Unfortunately I don't have any data on the subclades in Egypt and Southwest Asia. I is also found around 1-2% in Central Asia, confirming the possibility of an Indo-European connection, but I also have no data on the subclades.

An Indo-European link

I have noted before (http://www.eupedia.com/forum/threads/25613-Identifying-the-original-Indo-European-mtDNA-from-isolated-settlements) that there was a link between mtDNA I and the diffusion of R1a and R1b in North and Central Asia. Haplogroup I (including about half of I1) has been found at lower frequencies among the Kazakhs, Uzbeks, Turkmens, Kyrgyz, Tajiks, Uyghurs, Altai tribes, Xiongnu, Buryats, Mongolians and Tuva, among others. These populations all have in common the presence of haplogroup R1a and often also R1b. Haplogroup I1 has also been found on many sites from the Unetice culture, which yielded both Y-DNA R1a and R1b, as well as on Corded Ware sites, which are linked to R1a.


UPDATE: a detailed page about the origins, history, distribution and subclades of haplogroup I is now available here (http://www.eupedia.com/europe/Haplogroup_I_mtDNA.shtml).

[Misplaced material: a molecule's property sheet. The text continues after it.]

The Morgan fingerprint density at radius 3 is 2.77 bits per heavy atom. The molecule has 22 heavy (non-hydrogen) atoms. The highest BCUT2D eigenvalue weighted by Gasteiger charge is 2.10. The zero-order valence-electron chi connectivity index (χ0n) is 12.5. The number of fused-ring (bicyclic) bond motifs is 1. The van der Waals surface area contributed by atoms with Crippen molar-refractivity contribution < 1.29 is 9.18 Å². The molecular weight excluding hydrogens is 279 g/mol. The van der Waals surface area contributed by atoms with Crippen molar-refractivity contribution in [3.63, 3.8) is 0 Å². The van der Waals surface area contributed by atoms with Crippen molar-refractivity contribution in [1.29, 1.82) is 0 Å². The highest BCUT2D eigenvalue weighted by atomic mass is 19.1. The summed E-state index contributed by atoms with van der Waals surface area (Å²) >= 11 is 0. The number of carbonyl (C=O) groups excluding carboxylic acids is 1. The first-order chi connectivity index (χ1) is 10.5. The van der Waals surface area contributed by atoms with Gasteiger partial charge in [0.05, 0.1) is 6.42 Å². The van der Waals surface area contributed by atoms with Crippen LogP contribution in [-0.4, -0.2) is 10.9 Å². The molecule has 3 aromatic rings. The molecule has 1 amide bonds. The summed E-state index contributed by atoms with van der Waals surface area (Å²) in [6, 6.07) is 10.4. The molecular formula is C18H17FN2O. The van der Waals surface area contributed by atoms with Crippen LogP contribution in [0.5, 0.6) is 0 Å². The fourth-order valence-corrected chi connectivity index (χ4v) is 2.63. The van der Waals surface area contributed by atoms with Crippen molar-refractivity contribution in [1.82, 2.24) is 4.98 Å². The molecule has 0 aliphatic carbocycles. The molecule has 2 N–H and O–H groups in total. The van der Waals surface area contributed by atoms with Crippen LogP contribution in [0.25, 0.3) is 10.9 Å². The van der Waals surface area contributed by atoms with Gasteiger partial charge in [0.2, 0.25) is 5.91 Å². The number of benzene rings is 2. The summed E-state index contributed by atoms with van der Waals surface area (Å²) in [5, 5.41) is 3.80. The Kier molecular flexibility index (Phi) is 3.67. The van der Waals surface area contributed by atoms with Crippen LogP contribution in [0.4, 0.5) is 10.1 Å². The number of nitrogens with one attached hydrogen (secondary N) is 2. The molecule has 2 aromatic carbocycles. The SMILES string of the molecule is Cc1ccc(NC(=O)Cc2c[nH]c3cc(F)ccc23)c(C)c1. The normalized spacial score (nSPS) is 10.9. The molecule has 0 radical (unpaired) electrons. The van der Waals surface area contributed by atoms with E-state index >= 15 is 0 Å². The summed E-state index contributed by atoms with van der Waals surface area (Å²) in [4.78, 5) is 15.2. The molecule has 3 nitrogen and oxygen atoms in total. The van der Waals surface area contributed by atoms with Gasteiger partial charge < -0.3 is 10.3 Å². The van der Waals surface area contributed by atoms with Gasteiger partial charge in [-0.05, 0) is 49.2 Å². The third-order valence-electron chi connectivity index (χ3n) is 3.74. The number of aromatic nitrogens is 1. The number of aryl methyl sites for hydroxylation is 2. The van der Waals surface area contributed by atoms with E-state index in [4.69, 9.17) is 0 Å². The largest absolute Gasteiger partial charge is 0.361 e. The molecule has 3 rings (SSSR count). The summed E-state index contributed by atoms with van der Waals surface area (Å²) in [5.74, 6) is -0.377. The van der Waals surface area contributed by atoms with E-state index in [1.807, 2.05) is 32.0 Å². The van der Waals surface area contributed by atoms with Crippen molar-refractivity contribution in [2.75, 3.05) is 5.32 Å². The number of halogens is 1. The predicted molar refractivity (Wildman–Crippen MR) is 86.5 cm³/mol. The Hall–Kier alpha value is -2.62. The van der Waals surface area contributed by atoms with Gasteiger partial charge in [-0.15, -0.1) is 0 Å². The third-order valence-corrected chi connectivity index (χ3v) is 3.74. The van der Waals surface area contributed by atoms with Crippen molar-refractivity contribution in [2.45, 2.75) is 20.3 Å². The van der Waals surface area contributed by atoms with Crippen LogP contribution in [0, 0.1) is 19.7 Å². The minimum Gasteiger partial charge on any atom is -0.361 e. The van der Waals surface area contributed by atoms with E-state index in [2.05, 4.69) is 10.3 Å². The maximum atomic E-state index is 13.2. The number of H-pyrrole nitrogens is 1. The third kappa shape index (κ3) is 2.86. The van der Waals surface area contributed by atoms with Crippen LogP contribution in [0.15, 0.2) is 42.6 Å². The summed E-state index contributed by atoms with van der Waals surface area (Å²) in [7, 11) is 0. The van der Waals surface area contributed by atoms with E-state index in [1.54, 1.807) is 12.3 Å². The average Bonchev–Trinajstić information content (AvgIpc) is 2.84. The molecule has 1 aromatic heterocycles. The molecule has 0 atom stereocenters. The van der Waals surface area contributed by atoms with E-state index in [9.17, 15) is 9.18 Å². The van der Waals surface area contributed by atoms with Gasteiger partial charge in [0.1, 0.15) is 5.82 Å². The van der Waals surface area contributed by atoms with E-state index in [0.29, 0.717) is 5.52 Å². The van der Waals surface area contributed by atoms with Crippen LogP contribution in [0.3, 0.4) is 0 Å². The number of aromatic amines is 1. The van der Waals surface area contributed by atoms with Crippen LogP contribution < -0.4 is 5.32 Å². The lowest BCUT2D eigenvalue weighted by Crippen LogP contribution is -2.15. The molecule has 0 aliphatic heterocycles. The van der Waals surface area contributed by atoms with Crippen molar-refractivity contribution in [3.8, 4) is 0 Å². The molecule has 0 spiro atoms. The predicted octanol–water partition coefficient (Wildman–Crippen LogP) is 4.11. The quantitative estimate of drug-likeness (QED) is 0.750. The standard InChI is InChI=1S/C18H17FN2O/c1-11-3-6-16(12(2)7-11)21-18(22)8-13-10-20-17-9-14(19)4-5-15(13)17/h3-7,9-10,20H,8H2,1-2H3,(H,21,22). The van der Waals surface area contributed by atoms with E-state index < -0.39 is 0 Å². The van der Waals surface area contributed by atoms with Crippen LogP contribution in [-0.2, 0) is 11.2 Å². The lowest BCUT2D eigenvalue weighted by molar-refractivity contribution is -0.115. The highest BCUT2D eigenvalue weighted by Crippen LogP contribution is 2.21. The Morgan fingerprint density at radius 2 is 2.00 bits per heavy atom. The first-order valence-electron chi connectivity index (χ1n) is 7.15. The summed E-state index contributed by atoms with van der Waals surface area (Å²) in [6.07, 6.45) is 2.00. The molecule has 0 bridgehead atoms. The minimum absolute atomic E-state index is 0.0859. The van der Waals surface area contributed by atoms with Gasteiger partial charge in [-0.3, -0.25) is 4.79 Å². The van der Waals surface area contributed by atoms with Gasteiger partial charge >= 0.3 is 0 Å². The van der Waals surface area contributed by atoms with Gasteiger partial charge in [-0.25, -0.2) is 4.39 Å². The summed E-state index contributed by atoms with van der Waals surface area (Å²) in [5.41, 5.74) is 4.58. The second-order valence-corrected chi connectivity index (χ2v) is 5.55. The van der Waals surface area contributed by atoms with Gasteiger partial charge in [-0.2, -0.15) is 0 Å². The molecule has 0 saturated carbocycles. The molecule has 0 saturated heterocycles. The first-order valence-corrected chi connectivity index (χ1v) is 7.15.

Sile
20-10-13, 00:08
Here is the new map of mt-haplogroup I.

http://www.eupedia.com/images/content/mtDNA-I-map.png

It's impossible to attribute an ethnic origin to all of haplogroup I as it is divided in 6 main branches and many subclades, which have a very different geographic distribution. For example:

- I1a is found in Central and Eastern Europe, in the Caucasus and in the British isles. I1a1a seem to be found almost exclusively among the Finns. I1c is an Ashkenazi subclade.

- I2 is found in most of northern Europe, but also in the Caucasus.

- I3 is found mostly in northwestern Europe (France, British Isles, and to a lower extent Italy and West Germany).

- I4a is scattered around all Europe.

- I5a is found in most of southern and central Europe, but also in Turkey and the Arabian peninsula, which could give it a Neolithic origin.

- I6 has been observed in Turkey and Sicily.

What is the Lombard one in Northern Italy ....I3 ?

Maciamo
20-10-13, 11:09
What is the Lombard one in Northern Italy ....I3 ?